Want to be able to breathe in outer space or underwater? Easy - just place a fishbowl or a similar object on your head, and you're good to go. Obviously, this doesn't work in Real Life. For characters who don't even need a fishbowl, see Batman Can Breathe in Space and Super Not-Drowning Skills. Compare Artificial Gill.
- Inverted in a Mickey Mouse story. A group of Fish People use fishbowl helmets filled with water in order to survive on dry land.
- In A Pail of Air by Fritz Leiber, a lot of survival equipment had to be made out of whatever was available. The EVA suits' headpieces used to be "big double-duty transparent food cans".
- In Kingdom of Loathing, a fishbowl is one of three components needed to craft makeshift scuba gear.
- In MDK 2, Professor Hawkins, a scientist who works through MacGyvering all kinds of available items, uses a fishbowl (a real fishbowl - the fish was sent a few minutes earlier to override some underwater controls) and two horseshoe magnets as boots, in order to cross the space between two sections of his ship.
- Runescape has a quest (Recipe For Disaster) that has the player turn a glass fishbowl into a diving helmet for an extended dive.
- Super Mario Bros.:
- In Super Mario Sunshine, Mario wears one during the missions, "Red Coins in a Bottle," "Eely-Mouth's Dentist," and "The Red Coin Fish." The helmet doesn't allow him to breathe underwater forever, though, it just slows down the Oxygen Meter.
- In Super Paper Mario, Mario and his party need one to be able to breathe in space. Yes, one. Even though there's three characters in Mario's party (at the time), they apparently only need to breathe when they're the active character. It even changes size depending on who's wearing it.
- Inverted in The Adventures of Super Mario Bros. 3 episode "The Ugly Mermaid". A city of mer-people wears fishbowls filled with water to survive in air-filled environments — such as inside their own city! The episode also specifically points out the decrease in visual acuity for anyone wearing this setup (due to light refraction, presumably). Finally, the mer-people are terrified by King Koopa blasting a hole in the city's dome and flooding it with ocean water.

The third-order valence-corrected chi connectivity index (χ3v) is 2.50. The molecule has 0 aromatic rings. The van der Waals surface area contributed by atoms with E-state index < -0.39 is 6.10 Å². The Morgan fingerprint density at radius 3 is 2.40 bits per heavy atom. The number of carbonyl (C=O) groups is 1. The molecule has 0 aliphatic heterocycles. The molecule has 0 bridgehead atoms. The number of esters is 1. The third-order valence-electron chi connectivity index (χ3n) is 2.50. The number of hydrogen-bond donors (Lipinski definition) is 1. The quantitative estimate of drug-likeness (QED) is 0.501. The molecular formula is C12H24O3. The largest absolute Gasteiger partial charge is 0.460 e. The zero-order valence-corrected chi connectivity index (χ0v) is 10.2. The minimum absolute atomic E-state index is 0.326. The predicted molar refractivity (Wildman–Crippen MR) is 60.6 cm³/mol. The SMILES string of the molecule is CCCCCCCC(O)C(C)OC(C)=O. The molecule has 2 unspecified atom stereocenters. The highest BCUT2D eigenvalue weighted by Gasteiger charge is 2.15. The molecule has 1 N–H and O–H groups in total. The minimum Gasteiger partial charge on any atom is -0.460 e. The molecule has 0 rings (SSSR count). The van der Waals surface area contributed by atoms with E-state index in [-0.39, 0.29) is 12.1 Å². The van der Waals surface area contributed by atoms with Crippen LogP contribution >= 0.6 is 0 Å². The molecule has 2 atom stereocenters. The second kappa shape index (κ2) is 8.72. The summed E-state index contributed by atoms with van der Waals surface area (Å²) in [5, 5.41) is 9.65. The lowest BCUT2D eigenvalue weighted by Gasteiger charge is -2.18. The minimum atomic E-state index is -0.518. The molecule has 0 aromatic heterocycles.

- In the Chip 'n Dale Rescue Rangers episode "Out To Launch", Ditzy Genius mouse Gadget Hackwrench constructs a spacesuit from a rubber glove and a glass jar. Plausible, in that Gadget spent less than a minute outside a pressurized spacecraft.
- There's an episode of Family Guy where a black hole is supposedly about to destroy the world, and Mayor West decides to retaliate by attacking space; he dons a jetpack, then dumps a fishbowl and puts it on his head.
- Sebastian the cat plunks an actual fishbowl over his head in order to rescue Josie And The Pussy Cats from prison capsules on the ocean floor. Thanks to Cartoon Physics, this works.
- Spongebob Squarepants:
- Sandy wears one so that she can survive underwater. Although she does wear a suit, it looks more like a space suit than scuba gear, and as shown in the episode "Pressure," it doesn't really seem to do anything; it's the helmet that matters. When she takes it off to prove a point (and fails), she saves herself by putting a pickle jar on her head.
- Inverted with Spongebob and Patrick. When they visit Sandy's treedome, they have to wear fishbowl helmets filled with water. Sometimes they don't.
- Tuff Puppy: The Caped Cod must wear a water-filled helmet like Spongebob's if he's out of water.
Note: I'm not sure yet whether the trope should include instances of otherwise legitimate spacesuits that include fishbowl helmets or be specifically about when fishbowl helmets are the reason why the character can breathe. I would like feedback on this. For now, examples that don't fit the current description have been %% commented out.
Hello, Unknown Troper. You'll need to get known to lend a hand here.